Judicial Deliberations

Author: Mitchel de S.-O.-L'E. Lasser
Publisher: Oxford University Press, USA
ISBN: 0199575169
Format: PDF, Kindle
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Judicial Deliberations compares how and why the European Court of Justice, the French Cour de cassation and the US Supreme Court offer different approaches for generating judicial accountability and control, judicial debate and deliberation, and ultimately judicial legitimacy. Examining the judicial argumentation of the United States Supreme Court and of the French Cour de cassation, the book first reorders the traditional comparative understanding of the difference between French civil law and American common law judicial decision-making. It then uses this analysis to offer the first detailed comparative examination of the interpretive practice of the European Court of Justice. Lasser demonstrates that the French judicial system rests on a particularly unified institutional and ideological framework founded on explicitly republican notions of meritocracy and managerial expertise. Law-making per se may be limited to the legislature; but significant judicial normative administration is entrusted to State selected, trained, and sanctioned elites who are policed internally through hierarchical institutional structures. The American judicial system, by contrast, deploys a more participatory and democratic approach that reflects a more populist vision. Shunning the unifying, controlling, and hierarchical French structures, the American judicial system instead generates its legitimacy primarily by argumentative means. American judges engage in extensive debates that subject them to public scrutiny and control. The ECJ hovers delicately between the institutional/argumentative and republican/democratic extremes. On the one hand, the ECJ reproduces the hierarchical French discursive structure on which it was originally patterned. On the other, it transposes this structure into a transnational context of fractured political and legal assumptions. This drives the ECJ towards generating legitimacy by adopting a somewhat more transparent argumentative approach.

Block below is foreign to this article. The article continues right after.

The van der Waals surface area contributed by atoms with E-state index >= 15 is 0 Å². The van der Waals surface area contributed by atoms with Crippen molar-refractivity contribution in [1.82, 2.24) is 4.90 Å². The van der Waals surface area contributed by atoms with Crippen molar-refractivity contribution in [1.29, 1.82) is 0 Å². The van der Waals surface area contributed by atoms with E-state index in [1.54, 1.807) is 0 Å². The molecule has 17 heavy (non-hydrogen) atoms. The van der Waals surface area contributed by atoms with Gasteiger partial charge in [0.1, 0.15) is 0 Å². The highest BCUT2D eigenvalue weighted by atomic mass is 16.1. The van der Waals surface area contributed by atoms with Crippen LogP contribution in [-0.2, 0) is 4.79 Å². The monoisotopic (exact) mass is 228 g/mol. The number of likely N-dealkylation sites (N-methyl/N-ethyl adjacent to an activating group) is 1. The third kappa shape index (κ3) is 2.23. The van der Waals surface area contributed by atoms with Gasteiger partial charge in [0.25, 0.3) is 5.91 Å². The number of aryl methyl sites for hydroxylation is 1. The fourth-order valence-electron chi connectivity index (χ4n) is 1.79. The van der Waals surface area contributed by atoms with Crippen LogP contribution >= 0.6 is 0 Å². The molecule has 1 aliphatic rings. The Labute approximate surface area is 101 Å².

The Oxford Handbook of Empirical Legal Research

Author: Peter Cane
Publisher: Oxford University Press, USA
ISBN: 0199542473
Format: PDF, Kindle
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The Oxford Handbook of Empirical Legal Research provides a comprehensive guide to one of the most central developments in modern legal scholarship. 43 chapters trace the development of the field, its methodology, and its contribution to understanding every aspect of the modern legal world - from policing to finance, employment to the environment.

Legal Origins and the Efficiency Dilemma

Author: Nuno Garoupa
Publisher: Taylor & Francis
ISBN: 1315311208
Format: PDF
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Economists advise that the law should seek efficiency. More recently, it has been suggested that common law systems are more conducive of economic growth than code-based civil law systems. This book argues that there is no theory to support such statements and provides evidence that rejects a 'one-size-fits-all' approach. Both common law and civil law systems are reviewed to debunk the relationship between the efficiency of the common law hypothesis and the alleged inferiority of codified law systems. Legal Origins and the Efficiency Dilemma has six aims: explaining the efficiency hypothesis of the common law since Posner’s 1973 book; summarizing the legal origins theory in the context of economic growth; debunking their relationship; discussing the meaning of 'common law' and the problems with the efficiency hypothesis by comparing laws across English speaking jurisdictions; illustrating the shortcomings of the legal origins theory with a comparative law and economics analysis; and concluding there is no theory and evidence to support the economic superiority of common law systems. Based on previous pieces by the authors, this book expands their work by including new areas of analysis (such as trusts), detailing previous analysis (such as French law versus common law in the areas of contract, property and torts), and updating for recent developments in the academic discourse. This volume is of interest to academics and students who study microeconomics, comparative law and foundations of law, as well as legal policy analysts.